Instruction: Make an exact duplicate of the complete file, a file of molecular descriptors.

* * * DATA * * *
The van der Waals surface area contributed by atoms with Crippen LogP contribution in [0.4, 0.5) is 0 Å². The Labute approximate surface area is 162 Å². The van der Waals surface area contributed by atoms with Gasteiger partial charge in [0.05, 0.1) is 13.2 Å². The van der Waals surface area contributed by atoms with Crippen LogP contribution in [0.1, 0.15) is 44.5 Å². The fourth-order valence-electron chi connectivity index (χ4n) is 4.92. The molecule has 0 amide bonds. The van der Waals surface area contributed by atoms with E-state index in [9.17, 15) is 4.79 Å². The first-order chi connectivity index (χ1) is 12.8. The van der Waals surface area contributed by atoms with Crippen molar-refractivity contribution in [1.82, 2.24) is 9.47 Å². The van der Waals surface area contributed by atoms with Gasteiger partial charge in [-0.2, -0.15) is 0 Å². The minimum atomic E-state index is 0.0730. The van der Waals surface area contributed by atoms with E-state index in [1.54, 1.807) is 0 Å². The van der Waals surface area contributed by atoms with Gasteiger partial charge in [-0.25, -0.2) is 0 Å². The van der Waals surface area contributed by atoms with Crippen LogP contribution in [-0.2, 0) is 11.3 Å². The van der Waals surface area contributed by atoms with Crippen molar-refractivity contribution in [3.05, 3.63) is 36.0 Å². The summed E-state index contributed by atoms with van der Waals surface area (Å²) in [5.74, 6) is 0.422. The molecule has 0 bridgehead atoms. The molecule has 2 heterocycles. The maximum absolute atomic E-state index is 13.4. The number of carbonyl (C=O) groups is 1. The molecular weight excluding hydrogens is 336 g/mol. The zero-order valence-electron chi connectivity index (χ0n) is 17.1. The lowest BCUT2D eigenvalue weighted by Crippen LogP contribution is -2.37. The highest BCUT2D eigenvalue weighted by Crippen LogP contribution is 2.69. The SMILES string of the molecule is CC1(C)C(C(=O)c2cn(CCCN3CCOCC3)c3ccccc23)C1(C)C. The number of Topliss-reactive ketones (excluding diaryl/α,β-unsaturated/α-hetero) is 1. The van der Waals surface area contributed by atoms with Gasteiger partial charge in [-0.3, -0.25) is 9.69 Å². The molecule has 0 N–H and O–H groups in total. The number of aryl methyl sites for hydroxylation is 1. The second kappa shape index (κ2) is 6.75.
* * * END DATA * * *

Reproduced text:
The van der Waals surface area contributed by atoms with Crippen LogP contribution in [0.4, 0.5) is 0 Å². The Labute approximate surface area is 162 Å². The van der Waals surface area contributed by atoms with Gasteiger partial charge in [0.05, 0.1) is 13.2 Å². The van der Waals surface area contributed by atoms with Crippen LogP contribution in [0.1, 0.15) is 44.5 Å². The fourth-order valence-electron chi connectivity index (χ4n) is 4.92. The molecule has 0 amide bonds. The van der Waals surface area contributed by atoms with E-state index in [9.17, 15) is 4.79 Å². The first-order chi connectivity index (χ1) is 12.8. The van der Waals surface area contributed by atoms with Crippen molar-refractivity contribution in [1.82, 2.24) is 9.47 Å². The van der Waals surface area contributed by atoms with Gasteiger partial charge in [-0.2, -0.15) is 0 Å². The minimum atomic E-state index is 0.0730. The van der Waals surface area contributed by atoms with E-state index in [1.54, 1.807) is 0 Å². The van der Waals surface area contributed by atoms with Gasteiger partial charge in [-0.25, -0.2) is 0 Å². The van der Waals surface area contributed by atoms with Crippen LogP contribution in [-0.2, 0) is 11.3 Å². The van der Waals surface area contributed by atoms with Crippen molar-refractivity contribution in [3.05, 3.63) is 36.0 Å². The summed E-state index contributed by atoms with van der Waals surface area (Å²) in [5.74, 6) is 0.422. The molecule has 0 bridgehead atoms. The molecule has 2 heterocycles. The maximum absolute atomic E-state index is 13.4. The number of carbonyl (C=O) groups is 1. The molecular weight excluding hydrogens is 336 g/mol. The zero-order valence-electron chi connectivity index (χ0n) is 17.1. The lowest BCUT2D eigenvalue weighted by Crippen LogP contribution is -2.37. The highest BCUT2D eigenvalue weighted by Crippen LogP contribution is 2.69. The SMILES string of the molecule is CC1(C)C(C(=O)c2cn(CCCN3CCOCC3)c3ccccc23)C1(C)C. The number of Topliss-reactive ketones (excluding diaryl/α,β-unsaturated/α-hetero) is 1. The van der Waals surface area contributed by atoms with Gasteiger partial charge in [-0.3, -0.25) is 9.69 Å². The molecule has 0 N–H and O–H groups in total. The number of aryl methyl sites for hydroxylation is 1. The second kappa shape index (κ2) is 6.75.